In other words: dharma.  We do the work, and we let go of the results. 

Dharma is a valuable and often confusing concept within the yoga philosophy.  It pertains to shoveling. And flying to Africa. And driving downtown to volunteer at an urban homeless shelter. And visiting friends in the hospital. And doing your yoga. While I was shoveling, I remembered this journal entry from a few years ago entitled: cultivating the hope of dharma.

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photo cred EMA

Please Note: The following post is a journal entry from 2011.  It is one in a series of posts that chronicles a journey of personal transformation and yogic lessons I encountered while living and working in Zambia.  As an Early Childhood Educator, I worked with community school teachers in this sub-Saharan African country where lessons in hope are abundant and practicing faith is essential for spiritual survival.  

I wrote:

“I’m absorbed with anxious excitement. I fly out tomorrow. 24+ hours on four planes, approaching an opportunity to investigate my own dharma by travelling to Africa. The invitation to the Copperbelt Region of Zambia is to work side by side with primary school teachers as they navigate their dharma of providing education to children in their communities. I hope to witness the teachers deepen in commitment to their purpose, their power to do something meaningful, and their strength to live out their dharma. I think it will be ridiculously difficult. And heartbreaking. And hot.  And dirty. And lonely. And frustrating. Three schools, a dozen teachers, three hundred orphans, one of me.  But I also think it will be rewarding; I hope that by engaging in the act of empowering through literacy, educators and students can cultivate a harvest of hope for the future together.

Although it is a complex concept, dharma is generally used in yogic philosophy to denote a person’s specific function, calling, or sense of duty to this world. 

It is specific to a lifetime, a community, a person’s individual constitution of talents and skills.

Your dharma is a calling to show up in this world, to live your fullest, and to pursue your dreams.

I will never be a math genius. I will never be an IT person. I will never be a mechanic, or a musician, or a CEO. (I will probably never do my own taxes). I will never, ever, be a doctor. (Rumor has it that doctors use and/or see needles and/or blood.) These things aren’t for me. They aren’t my dharma: I’m a teacher, a healer, a leader. My role, my skills, my talents. But it doesn’t stop there, with just me. I also have a responsibility to my community.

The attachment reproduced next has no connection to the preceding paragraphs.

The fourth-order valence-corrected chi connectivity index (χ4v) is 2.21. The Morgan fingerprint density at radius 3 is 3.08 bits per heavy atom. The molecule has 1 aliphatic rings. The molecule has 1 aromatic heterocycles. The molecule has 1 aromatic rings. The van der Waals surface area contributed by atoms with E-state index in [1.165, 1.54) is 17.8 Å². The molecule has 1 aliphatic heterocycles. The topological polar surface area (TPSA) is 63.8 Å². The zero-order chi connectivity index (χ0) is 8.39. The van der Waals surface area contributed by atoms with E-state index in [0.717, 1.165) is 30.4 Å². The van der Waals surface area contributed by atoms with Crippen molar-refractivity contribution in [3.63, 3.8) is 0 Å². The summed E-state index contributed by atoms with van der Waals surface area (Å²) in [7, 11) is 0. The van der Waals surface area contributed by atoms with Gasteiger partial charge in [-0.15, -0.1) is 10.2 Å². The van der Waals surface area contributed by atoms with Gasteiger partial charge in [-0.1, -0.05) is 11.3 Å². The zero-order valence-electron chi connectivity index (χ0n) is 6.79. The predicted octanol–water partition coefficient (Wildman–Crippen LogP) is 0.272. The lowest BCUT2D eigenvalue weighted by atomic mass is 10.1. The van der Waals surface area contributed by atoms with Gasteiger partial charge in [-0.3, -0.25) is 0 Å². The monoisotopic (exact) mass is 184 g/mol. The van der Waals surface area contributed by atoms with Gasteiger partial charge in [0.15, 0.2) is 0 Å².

As a yoga practitioner, intrinsic in the cultivation of my personal dharma is the call to facilitate and bolster the collective dharma of my community. The Bhagavad Gita challenges us:

“…do your worldly duty, but do it without any attachment to it or desire for its fruits. Keep your mind always on the Divine (The True Self). Make it as automatic as your breath or heartbeat… The True Self works for the welfare of the world, unattached, ever helping to point humanity toward dharma (right action, living a truth based life).” (3.19, 25)

Not easy to do. Especially when life gets tough. (And it will, even if you have really flexible hamstrings, let me tell you.) As each person navigates her unique life experience, experiences of loss and adversity lead to denial of worth and personal dharma. The internal monologue is this: “I’m worth less because there is nothing worthy to do in my life.”

This sentiment is overwhelmingly echoed in communities trapped in deep poverty.  The lack of options – the lack of resources, education, and time – to entertain dreams for the future is debilitating to the formation of a sense of dharma.

As a yogi, I hope to cultivate an entirely new ‘thought process,’ devoid of hopelessness and instead infused with hope. The narrative is this:

“Every action in this life is worthy; every life is priceless by design. Living my own Truth-based life inspires others to find their own heartbeat, their own purpose, their own worth.”

Personally, I experience a renewed sense of hope when I see individuals create a course of right action in their lives, which extends to communities rallying around living out a collective dharma.

When a community commits to live together in hope for a brighter tomorrow, creative solutions can and will be found to address the most distressing situations.  Dharma is rediscovered.

Feeling worthy becomes automatic as a heartbeat.

Like I said before (forgive me if I repeat myself, most of you stopped reading one-scroll ago, anyway), dharma is about putting on your gloves and picking up the shovel. It’s about getting up at 5:00 am to walk one kilometer to school, barefoot. It’s about sitting by a charcoal burner boiling water for your mother’s morning tea (that’s also called selfless love, but we will save that for another blog post). Most importantly, it’s about showing up in your life and doing the work that needs to be done. It’s about stretching your hamstrings, even when they are really really tight. And showing up for a Vinyasa class even when you are hung over. Today. And again tomorrow. And learning to find healing while doing it.